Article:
AC17_presenter_badgeTo international education colleagues with an interest in Viet Nam:  Join me, Diana Sampson, Associate Vice President, International Education, Shoreline Community College, & Stephanie Sieggreen, Executive Director, International Enrollment Management, Western Kentucky University at our NAFSA general session entitled Keys to Successful Non-Commission-Based Recruitment in Vietnam

AbstractVietnam now ranks sixth among all sending countries, according to the latest SEVIS update, with most of that enrollment in higher education. While the pool of potential students is expanding, so, too, is the competition. This session provides recruitment strategies that do not involve the use of education agents.

Follow this link for more session-related information, including a brief bio for each presenter. 

MAA

Open Doors 2016: Viet Nam Ranks 6th

According to the latest Open Doors (OD) report on international educational exchange, released today by the Institute of International Education (IIE) to kick off International Education Week (IEW), there were over 1 million international students studying in the US in 2015/16.  NOTE:  In contrast to the SEVIS by the Numbers quarterly updates, the OD data are always one-year old and limited to institutions of higher education. 

Viet Nam ranks 6th with the second highest percentage increase (14.3%) – after India (24.9%). 

Among the top 10 places of origin, only three (3) recorded substantial increases, including India, Viet Nam, and China (8.1%).  Japan remained the same and Taiwan increased by less than 1% while four(4) countries sent fewer students to the US:  Brazil (-18.2%), South Korea (-4.2%), Mexico (-1.9%) and Canada (-1%).  Declining enrollment among a number of the top 20 sending countries could very well continue and, in some cases, accelerate, during a Trump administration.

TOP 10 PLACES OF ORIGIN OF INTERNATIONAL STUDENTS, 2014/15 & 2015/16
Rank Place of Origin 2014/15 2015/16 % of Total % Change
  WORLD TOTAL 974,926 1,043,839 100.0 7.1
1 China 304,040 328,547 31.5 8.1
2 India 132,888 165,918 15.9 24.9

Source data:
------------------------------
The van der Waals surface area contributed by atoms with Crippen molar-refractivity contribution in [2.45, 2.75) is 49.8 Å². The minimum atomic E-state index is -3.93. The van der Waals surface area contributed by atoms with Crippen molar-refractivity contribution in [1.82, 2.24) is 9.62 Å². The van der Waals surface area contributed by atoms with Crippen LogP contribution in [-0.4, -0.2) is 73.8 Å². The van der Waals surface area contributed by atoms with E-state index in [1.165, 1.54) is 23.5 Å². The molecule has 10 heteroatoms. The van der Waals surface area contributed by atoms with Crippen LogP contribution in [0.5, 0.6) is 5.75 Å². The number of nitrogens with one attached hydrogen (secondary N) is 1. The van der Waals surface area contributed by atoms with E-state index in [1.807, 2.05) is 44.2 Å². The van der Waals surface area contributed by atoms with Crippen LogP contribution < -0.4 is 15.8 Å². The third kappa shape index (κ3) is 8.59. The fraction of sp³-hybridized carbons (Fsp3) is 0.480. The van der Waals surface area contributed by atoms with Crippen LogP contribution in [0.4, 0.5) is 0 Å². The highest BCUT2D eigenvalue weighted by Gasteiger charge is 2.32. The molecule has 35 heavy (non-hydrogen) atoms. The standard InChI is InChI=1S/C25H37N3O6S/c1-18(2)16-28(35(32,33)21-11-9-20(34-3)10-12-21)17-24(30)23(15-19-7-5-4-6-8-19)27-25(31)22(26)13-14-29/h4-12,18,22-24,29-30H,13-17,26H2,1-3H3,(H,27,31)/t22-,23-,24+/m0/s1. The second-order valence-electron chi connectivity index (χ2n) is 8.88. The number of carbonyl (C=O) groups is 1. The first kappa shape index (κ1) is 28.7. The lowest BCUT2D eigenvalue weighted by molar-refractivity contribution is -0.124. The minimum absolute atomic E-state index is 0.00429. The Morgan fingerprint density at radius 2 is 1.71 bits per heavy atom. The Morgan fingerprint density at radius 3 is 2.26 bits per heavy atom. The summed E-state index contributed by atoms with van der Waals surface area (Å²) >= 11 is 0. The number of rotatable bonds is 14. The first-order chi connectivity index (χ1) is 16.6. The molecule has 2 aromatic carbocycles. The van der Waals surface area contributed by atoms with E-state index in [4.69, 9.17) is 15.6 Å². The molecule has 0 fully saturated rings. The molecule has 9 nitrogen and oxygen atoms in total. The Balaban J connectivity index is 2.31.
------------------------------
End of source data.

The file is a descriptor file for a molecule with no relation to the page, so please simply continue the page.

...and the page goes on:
3 Saudi Arabia 59,945 61,287 5.9 2.2
4 South Korea 63,710 61,007 5.8 -4.2
5 Canada 27,240 26,973 2.6 -1.0
6 Viet Nam 18,722 21,403 2.1 14.3
7 Taiwan 20,993 21,127 2.0 0.6
8 Brazil 23,675 19,370 1.9 -18.2
9 Japan 19,064 19,060 1.8 0.0
10 Mexico 17,052 16,733 1.6 -1.9

Not surprisingly, Viet Nam remains a solid undergraduate market.  The breakdown by category is as follows: 

Undergraduate – 67.23%
Graduate – 15.09%
Non-Degree – 9.8%
OPT (Optional Practical Training) – 7.8%

The top fields of study among Vietnamese students are – in descending order:

  • Business/Management:  29.8%
  • Social Sciences:  10.6%
  • Intensive English:  9.8%
  • Engineering:  9.6%
  • Math/Computer Science:  8.8%
  • Other/Undecided:  8.4%
  • Physical/Life Sciences:  5.1%
  • Fine/Applied Arts:  3.9%
  • Health Professions:  3.8%
  • Education:  1.2%
  • Humanities:  1.1%

MAA

How a Chinese company bought access to admissions officers at top U.S. colleges

dipont-logoKudos to the four (4) Reuters reporters for their outstanding work on this investigative report.  Only when this type of unethical behavior sees the publication light of day and the proverbial shit hits the fan is there any action, in most cases.  While there are some Vietnamese companies that would love to have this kind of reach and influence, I don’t think any do…yet.

There are companies that are happy to write statements of purpose (SOPs) and “teacher” letters of recommendation for students whose goal is to gain admission to a highly selective institution, and are richly rewarded for doing so. It’s not that the young people in question are poor students, it’s that an “enhanced profile” may result in more scholarship funding.

no cheatingParents and students who work with these types of companies can be viewed as willing co-conspirators.  The former view this partnership in unethical conduct and the upfront costs associated with it (think 5-10-15k or much more) as an “investment” in their children’s future.  Ideally, the ROI is a generous scholarship package and, of course, bragging rights.

Does it work?  In most cases, yes.  Why?  Because US colleagues do not have enough time or resources to verify as part of the “trust but verify” process.  This explains the growing popularity of video interviews because, to a certain extent, seeing and hearing are believing.

MAA

P.S.:  Gotta love the name of the offending company. Kinda reminds me of the name of a certain famous family associated with my home state of Delaware.  Hint:  think gunpowder and chemicals. 😉

NACAC Takes Step in the Right Direction

Admissions group calls on colleges to require recruiting agents to disclose their financial ties to those they are seeking to recruit.

d4c4zsvf_400x400_1I’m happy to see NACAC (National Association for College Admission Counseling) moving in this direction.  Ultimately, of course, it’s up to institutions to hold their education agents to high standards using a multifaceted carrot/stick approach.  The good news is that most US higher education colleagues care.  The uncomfortable truth is that some do not.  The latter care more about student referrals than they do about business ethics or integrity.  For them it’s all about “showing me the students,” even if they have to wash their hands (or take a shower) after meeting with their less-than-stellar agents.

Follow this link to read the article in its entirety.

MAA